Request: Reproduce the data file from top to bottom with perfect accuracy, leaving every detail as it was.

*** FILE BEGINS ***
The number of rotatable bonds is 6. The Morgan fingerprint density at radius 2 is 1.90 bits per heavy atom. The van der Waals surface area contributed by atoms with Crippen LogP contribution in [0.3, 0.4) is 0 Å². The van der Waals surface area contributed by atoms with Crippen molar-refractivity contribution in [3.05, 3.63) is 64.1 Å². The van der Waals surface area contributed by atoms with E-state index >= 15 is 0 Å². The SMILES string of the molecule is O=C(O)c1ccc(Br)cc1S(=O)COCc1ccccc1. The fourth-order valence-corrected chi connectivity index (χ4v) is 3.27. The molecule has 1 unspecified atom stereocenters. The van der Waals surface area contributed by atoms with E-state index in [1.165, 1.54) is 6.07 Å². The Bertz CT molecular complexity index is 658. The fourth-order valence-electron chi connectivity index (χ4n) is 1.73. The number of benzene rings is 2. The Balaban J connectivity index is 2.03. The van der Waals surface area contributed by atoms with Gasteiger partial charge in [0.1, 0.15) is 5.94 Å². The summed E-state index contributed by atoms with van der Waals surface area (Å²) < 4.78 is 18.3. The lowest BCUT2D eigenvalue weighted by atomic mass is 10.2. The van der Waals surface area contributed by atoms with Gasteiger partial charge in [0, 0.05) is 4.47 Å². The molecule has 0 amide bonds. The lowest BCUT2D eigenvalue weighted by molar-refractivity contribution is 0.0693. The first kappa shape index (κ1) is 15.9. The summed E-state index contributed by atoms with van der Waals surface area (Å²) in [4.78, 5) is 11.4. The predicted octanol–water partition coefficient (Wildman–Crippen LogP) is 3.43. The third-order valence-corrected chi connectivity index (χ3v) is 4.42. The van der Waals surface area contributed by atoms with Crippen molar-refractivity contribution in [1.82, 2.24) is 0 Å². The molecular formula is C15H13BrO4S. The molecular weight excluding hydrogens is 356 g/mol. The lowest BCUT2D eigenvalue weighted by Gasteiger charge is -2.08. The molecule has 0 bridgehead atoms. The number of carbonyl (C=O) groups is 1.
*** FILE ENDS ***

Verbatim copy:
The number of rotatable bonds is 6. The Morgan fingerprint density at radius 2 is 1.90 bits per heavy atom. The van der Waals surface area contributed by atoms with Crippen LogP contribution in [0.3, 0.4) is 0 Å². The van der Waals surface area contributed by atoms with Crippen molar-refractivity contribution in [3.05, 3.63) is 64.1 Å². The van der Waals surface area contributed by atoms with E-state index >= 15 is 0 Å². The SMILES string of the molecule is O=C(O)c1ccc(Br)cc1S(=O)COCc1ccccc1. The fourth-order valence-corrected chi connectivity index (χ4v) is 3.27. The molecule has 1 unspecified atom stereocenters. The van der Waals surface area contributed by atoms with E-state index in [1.165, 1.54) is 6.07 Å². The Bertz CT molecular complexity index is 658. The fourth-order valence-electron chi connectivity index (χ4n) is 1.73. The number of benzene rings is 2. The Balaban J connectivity index is 2.03. The van der Waals surface area contributed by atoms with Gasteiger partial charge in [0.1, 0.15) is 5.94 Å². The summed E-state index contributed by atoms with van der Waals surface area (Å²) < 4.78 is 18.3. The lowest BCUT2D eigenvalue weighted by atomic mass is 10.2. The van der Waals surface area contributed by atoms with Gasteiger partial charge in [0, 0.05) is 4.47 Å². The molecule has 0 amide bonds. The lowest BCUT2D eigenvalue weighted by molar-refractivity contribution is 0.0693. The first kappa shape index (κ1) is 15.9. The summed E-state index contributed by atoms with van der Waals surface area (Å²) in [4.78, 5) is 11.4. The predicted octanol–water partition coefficient (Wildman–Crippen LogP) is 3.43. The third-order valence-corrected chi connectivity index (χ3v) is 4.42. The van der Waals surface area contributed by atoms with Crippen molar-refractivity contribution in [1.82, 2.24) is 0 Å². The molecular formula is C15H13BrO4S. The molecular weight excluding hydrogens is 356 g/mol. The lowest BCUT2D eigenvalue weighted by Gasteiger charge is -2.08. The molecule has 0 bridgehead atoms. The number of carbonyl (C=O) groups is 1.